One Friday afternoon last March, my manager asked me to represent nursing on a team of infection preventionists and epidemiologists to discuss the possibility of initiating a warm zone model (WZM). Until this point, I had been closely involved in opening our acute care units if the hospital was cohorting COVID-19-positive and person under investigation (PUI) patients. My role had primarily been validating personal protective equipment (PPE) skills and real-time training.
The goal of this team was to create alternative ways to improve staff safety with a secondary outcome of PPE preservation. Processes were already in place to disinfect and reuse eye protection and N95 masks. Our focus was on extending the use of our PPE gowns and creating a WZM.
Our first order of business was to define our zones. The EPA highlights three separate zones when considering healthcare personnel at risk for contamination: hot, warm and cold. Hot zones contain the greatest risk for contamination; these areas include the COVID-19-positive patient rooms. Warm zones contain a moderate risk for contamination. This zone includes the area or space where our donned clinicians are bridging between rooms of COVID-19-positive patients through the designated warm zone. The cold zone refers to areas with no risk for contamination, such as the nurse’s station, supply rooms and medication rooms. Bridging is the movement of a donned clinician from one patient room to another through the designated warm zone.
One thing was clear: We needed to utilize a team approach to patient care. A donned clinician is directly caring for COVID-19-positive patients (hot zone). A resource individual (buddy) is a second staff member outside the patient room in the cold zone. The buddy’s main function is to provide the donned clinician with any additional medications or supplies.
The team assessed the feasibility of a WZM in regard to unit geography. On acute care units, the patient rooms are located on one side of the hallway. The team agreed to a warm zone breadth of 40 inches from the door and ran a strip of red duct tape the entire length of the hall. All equipment and supplies were moved out of this warm zone. Our critical care units supported a different architectural infrastructure than many other units. The family space surrounding the external periphery of the patient rooms became the warm zone, which allowed the central nurses’ station at the core of the unit to remain a cold zone. The only equipment present in the warm zone is gloves, hand sanitizer and trash cans.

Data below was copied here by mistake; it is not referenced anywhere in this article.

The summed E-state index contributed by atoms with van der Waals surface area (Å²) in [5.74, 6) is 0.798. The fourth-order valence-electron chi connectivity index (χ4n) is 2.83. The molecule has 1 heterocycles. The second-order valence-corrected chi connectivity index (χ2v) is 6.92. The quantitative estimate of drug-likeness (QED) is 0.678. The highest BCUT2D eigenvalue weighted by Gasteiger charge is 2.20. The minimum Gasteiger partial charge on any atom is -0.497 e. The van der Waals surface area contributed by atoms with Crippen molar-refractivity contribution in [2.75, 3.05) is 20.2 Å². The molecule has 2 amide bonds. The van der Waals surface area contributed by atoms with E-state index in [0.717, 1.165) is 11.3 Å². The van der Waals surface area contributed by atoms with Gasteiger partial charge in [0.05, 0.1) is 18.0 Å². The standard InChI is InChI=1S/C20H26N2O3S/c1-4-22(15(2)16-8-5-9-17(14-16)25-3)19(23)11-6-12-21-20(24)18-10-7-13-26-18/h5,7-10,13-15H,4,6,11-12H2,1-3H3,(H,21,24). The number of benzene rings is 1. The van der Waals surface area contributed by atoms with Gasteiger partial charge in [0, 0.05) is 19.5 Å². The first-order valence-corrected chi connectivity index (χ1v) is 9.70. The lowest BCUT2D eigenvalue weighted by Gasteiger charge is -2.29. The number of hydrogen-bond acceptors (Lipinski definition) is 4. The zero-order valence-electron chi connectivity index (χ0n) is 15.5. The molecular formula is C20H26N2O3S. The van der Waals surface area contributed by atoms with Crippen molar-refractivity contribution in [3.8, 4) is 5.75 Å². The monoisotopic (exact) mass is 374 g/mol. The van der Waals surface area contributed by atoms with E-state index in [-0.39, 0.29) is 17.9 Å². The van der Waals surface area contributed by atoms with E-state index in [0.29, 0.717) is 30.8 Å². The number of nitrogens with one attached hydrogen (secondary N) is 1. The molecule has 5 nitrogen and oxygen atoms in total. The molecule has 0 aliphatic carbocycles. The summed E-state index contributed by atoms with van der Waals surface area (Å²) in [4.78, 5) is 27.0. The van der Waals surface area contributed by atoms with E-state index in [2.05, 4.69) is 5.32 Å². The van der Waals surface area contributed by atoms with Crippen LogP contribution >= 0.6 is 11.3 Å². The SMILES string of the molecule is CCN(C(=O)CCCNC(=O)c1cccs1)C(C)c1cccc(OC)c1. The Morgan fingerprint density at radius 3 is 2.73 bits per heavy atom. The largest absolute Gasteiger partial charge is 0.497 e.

The WZM works best when a unit is housing only COVID-19-positive patients. Our hospital was able to implement this model on three acute care units and five critical care units. For units with a mixture of known COVID-19-positive and PUI patients, safety measures were implemented to prevent warm zone bridging from a known COVID-19-positive patient’s room to a PUI patient’s room.
In early April, we began educating staff about the model and allowing staff to share their experiences and examples of time saved using the WZM. The team noticed improved knowledge of PPE donning and doffing procedures and reduced risk for self-contamination. Another helpful approach to support the WZM was to encourage clustering care and adopting total nursing care to minimize staff entering/exiting the hot zone more than needed. As COVID-19 admissions continue to rise, cohort unit staffing has increased, as well as utilization of the WZM across the Emory system. At Emory Healthcare, we developed useful resources from care protocols and guidelines to telemedicine and training. Look for our complete report in the January issue of American Journal of Nursing.
If your unit has adopted a WZM, what advantages and safety improvements have you experienced?
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